RG (29:07): Yes. Let’s hope. David, last word for you. I mean, I think we’re all starting to realize that we are going to be in an economic environment where that consumer, either in the retail space, the energy space, you name it, isn’t going to be there in the same way that they were in the past. I mean, how long can that go on for before your phone, literally, can’t ring off the hook anymore? I mean, what is the risk, again, of not being able to come through this with a mild recession, but instead courting a bigger economic turndown?
DB (29:43): I think the longer term approach is going to have to be fundamental changes to business models. Unlike some recessions where you just get through, you get through a low commodity price and then everything comes back. If you’re an airline, you can’t base your model for 2021 and 2022 and 2023 on the assumption that we’ll just get through this, and two or three months from now, everything will be the way it was before. Vacations and travel, and hotels, business, people are discovering that working virtually works. They’re discovering that meetings virtually work.
DB (30:18): I think there’ll be long-term changes that will fundamentally impact businesses that they will have to adjust the business to deal with. That shopping and retail, the way that functions, may change. There are so many industries where the changes won’t just be a temporary blip and then revert. Those who can anticipate and adjust to the changes that are going to be permanent will do much better, obviously, than those that are mired in a model pre-COVID that may never fully come back.
RG (30:48): David, Kyle, thank you for a rich and stimulating conversation. I’ve certainly taken a lot away from this in terms of new insights and a new understanding, not just of the challenges, but, also, as we’ve talked about the opportunity, this overused word of the moment is “pivot”, but I think that’s what we’re all kind of grasping for. You’ve certainly given us and given me some important signposts to think about where we should be pivoting to. So, Kyle and David, thanks for coming on Torys Business Brief today.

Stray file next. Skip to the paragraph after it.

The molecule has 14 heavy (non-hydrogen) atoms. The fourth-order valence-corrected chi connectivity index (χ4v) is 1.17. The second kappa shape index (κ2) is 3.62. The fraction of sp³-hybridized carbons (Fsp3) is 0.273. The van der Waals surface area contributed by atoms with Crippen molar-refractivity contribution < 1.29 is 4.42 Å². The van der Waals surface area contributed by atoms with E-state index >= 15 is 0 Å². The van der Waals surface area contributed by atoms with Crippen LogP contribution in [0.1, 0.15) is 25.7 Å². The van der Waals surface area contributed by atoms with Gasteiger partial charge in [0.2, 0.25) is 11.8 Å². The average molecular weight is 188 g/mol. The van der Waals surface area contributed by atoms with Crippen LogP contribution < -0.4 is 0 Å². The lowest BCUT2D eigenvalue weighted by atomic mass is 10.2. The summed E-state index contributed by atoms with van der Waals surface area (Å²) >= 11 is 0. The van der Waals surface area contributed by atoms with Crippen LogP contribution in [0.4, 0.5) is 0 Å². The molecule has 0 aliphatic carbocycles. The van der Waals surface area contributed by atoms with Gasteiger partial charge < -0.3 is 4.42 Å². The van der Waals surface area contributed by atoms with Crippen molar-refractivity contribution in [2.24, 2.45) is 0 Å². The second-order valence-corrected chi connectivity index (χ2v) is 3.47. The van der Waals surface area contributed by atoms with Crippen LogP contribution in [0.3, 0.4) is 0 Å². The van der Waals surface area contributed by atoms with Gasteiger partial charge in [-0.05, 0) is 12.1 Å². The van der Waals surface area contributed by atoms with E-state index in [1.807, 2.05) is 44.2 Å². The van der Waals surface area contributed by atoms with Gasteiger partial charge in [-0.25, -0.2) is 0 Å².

DB (31:18): A pleasure. Thank you.
KK (31:20): Thank you, Rudyard.
RG (31:26): Well, that was a really interesting conversation with Kyle and David. My takeaway, twofold. One, this is fundamentally different than 2008-2009, and the key insight is that this is not a crisis of the financial sector. It’s not a crisis of financial institutions. It’s really a crisis of supply and demand in the actual economy itself. I think that’s takeaway number one.
RG (31:52): I think takeaway number two, both Kyle and David gave us that important insight that now is the time to engage with lenders. That when there’s a broad set of economic risks that are affecting an entire economy as a debtor, as a creditor, your ability to have those creative conversations with your lenders to restructure in ways that can position you for future growth is now, while those lenders are open to those types of conversations.
RG (32:21): A great kind of lesson—101—in insolvencies and bankruptcies from Kyle and David today. I’ve certainly have, as I hope you have as the listener, taken a lot away from this conversation.
RG (32:39): Well, that wraps up this episode of Torys Business Brief. You can read more on some of these issues in the piece entitled “The Long Tail of the Pandemic: Business Viability After the Crisis”. You can find this essay by visiting torys.com/quarterly.
RG (32:55): On our next podcast we’ll speak with Torys’ partners, Mark Bain and Tara Mackay, on project and infrastructure development post-COVID-19. They’ll offer their Canadian and U.S. perspectives. And then we’ll turn to Torys’ partners, Valerie Helbronner and John Terry, for insight into how COVID-19 is affecting indigenous communities in relation to project development.
RG (33:40): Thank you for listening to Torys Business Brief. I’m your host, Rudyard Griffiths.